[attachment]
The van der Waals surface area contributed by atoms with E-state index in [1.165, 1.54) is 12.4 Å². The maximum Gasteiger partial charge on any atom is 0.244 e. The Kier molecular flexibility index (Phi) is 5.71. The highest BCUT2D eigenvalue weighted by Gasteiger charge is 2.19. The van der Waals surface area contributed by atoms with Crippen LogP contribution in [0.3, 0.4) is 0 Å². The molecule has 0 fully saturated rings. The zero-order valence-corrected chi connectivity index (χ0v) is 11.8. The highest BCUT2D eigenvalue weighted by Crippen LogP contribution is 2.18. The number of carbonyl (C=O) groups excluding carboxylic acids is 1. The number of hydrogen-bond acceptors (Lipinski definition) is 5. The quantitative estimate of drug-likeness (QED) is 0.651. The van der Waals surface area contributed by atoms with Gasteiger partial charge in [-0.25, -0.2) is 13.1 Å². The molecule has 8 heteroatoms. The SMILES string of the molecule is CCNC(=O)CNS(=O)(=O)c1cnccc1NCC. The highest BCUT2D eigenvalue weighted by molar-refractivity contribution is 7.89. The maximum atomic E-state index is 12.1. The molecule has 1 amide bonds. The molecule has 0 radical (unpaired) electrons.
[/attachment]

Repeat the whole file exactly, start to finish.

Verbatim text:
The van der Waals surface area contributed by atoms with E-state index in [1.165, 1.54) is 12.4 Å². The maximum Gasteiger partial charge on any atom is 0.244 e. The Kier molecular flexibility index (Phi) is 5.71. The highest BCUT2D eigenvalue weighted by Gasteiger charge is 2.19. The van der Waals surface area contributed by atoms with Crippen LogP contribution in [0.3, 0.4) is 0 Å². The molecule has 0 fully saturated rings. The zero-order valence-corrected chi connectivity index (χ0v) is 11.8. The highest BCUT2D eigenvalue weighted by Crippen LogP contribution is 2.18. The number of carbonyl (C=O) groups excluding carboxylic acids is 1. The number of hydrogen-bond acceptors (Lipinski definition) is 5. The quantitative estimate of drug-likeness (QED) is 0.651. The van der Waals surface area contributed by atoms with Gasteiger partial charge in [-0.25, -0.2) is 13.1 Å². The molecule has 8 heteroatoms. The SMILES string of the molecule is CCNC(=O)CNS(=O)(=O)c1cnccc1NCC. The highest BCUT2D eigenvalue weighted by molar-refractivity contribution is 7.89. The maximum atomic E-state index is 12.1. The molecule has 1 amide bonds. The molecule has 0 radical (unpaired) electrons.